Succeed helps re-define and improve areas of work that may have become habitual. It also helps identify gaps in current practice.
Succeed is easy to use and accessible. It allows for different levels of application, from simple (using available data) to medium (collecting additional data) to in-depth (providing indicators for evaluation).
Succeed also allows for different levels of participation from high to low. It involves stakeholders in the change process, improves knowledge of the projects and clarifies the roles of participants.
Succeed workshops can motivate stakeholders so they become more engaged with the project.
Succeed helps produce of better documentation and reporting. A completed report identifying key success factors, clear and measureable goals and quality improvement actions can provide opportunities for stakeholders to participate more fully in the project and help embed the quality improvement process as a way of working.
When can Succeed be used?
You can use Succeed to review existing projects and programmes and help to ensure that the work of a project is steered in the planned direction. While it is not in itself a planning tool, it can be used to review a plan for a new project.
Succeed is designed primarily for organisations implementing HIV prevention interventions in projects or programmes. It is equally useful for large or small organisations, governmental or non-governmental, for projects working on the prevention of new HIV infections and those projects working with people living with HIV. Any project, programme or organisation working with population-based health promotion and prevention can use Succeed. The only requirements are a defined goal (however unclear), a defined plan and actions.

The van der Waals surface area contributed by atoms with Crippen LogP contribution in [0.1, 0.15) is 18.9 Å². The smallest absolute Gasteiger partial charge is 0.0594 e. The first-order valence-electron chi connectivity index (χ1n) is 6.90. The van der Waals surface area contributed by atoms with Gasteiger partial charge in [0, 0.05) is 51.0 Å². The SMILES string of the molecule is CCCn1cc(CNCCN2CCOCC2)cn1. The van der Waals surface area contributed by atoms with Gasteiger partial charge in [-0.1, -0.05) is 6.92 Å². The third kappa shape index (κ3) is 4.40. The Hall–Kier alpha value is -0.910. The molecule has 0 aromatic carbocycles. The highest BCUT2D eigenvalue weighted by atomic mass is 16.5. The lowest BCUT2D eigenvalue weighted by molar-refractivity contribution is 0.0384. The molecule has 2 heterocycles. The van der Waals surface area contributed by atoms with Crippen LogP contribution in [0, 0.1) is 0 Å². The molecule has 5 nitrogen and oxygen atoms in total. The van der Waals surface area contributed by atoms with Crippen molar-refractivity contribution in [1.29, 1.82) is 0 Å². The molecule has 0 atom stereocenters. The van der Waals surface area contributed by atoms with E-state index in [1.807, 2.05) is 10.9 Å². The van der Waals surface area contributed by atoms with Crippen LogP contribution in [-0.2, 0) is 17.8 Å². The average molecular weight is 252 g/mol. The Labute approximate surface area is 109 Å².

Succeed covers three aspects of quality and the questionnaire is divided into these three parts: Structure, Process, Results. Each part has several sections. See Applying in Practice for further information.
‘Structure’ involves the set-up of the project, the organisation of operations and resources; it has 6 sub-sections: Goals, Key Populations, Approach, Responsibility, Organisation and Resources.
‘Process’ focuses on the activities of the project or programme; it has 3 sub-sections: Support and Participation, Networks and Reach & Response.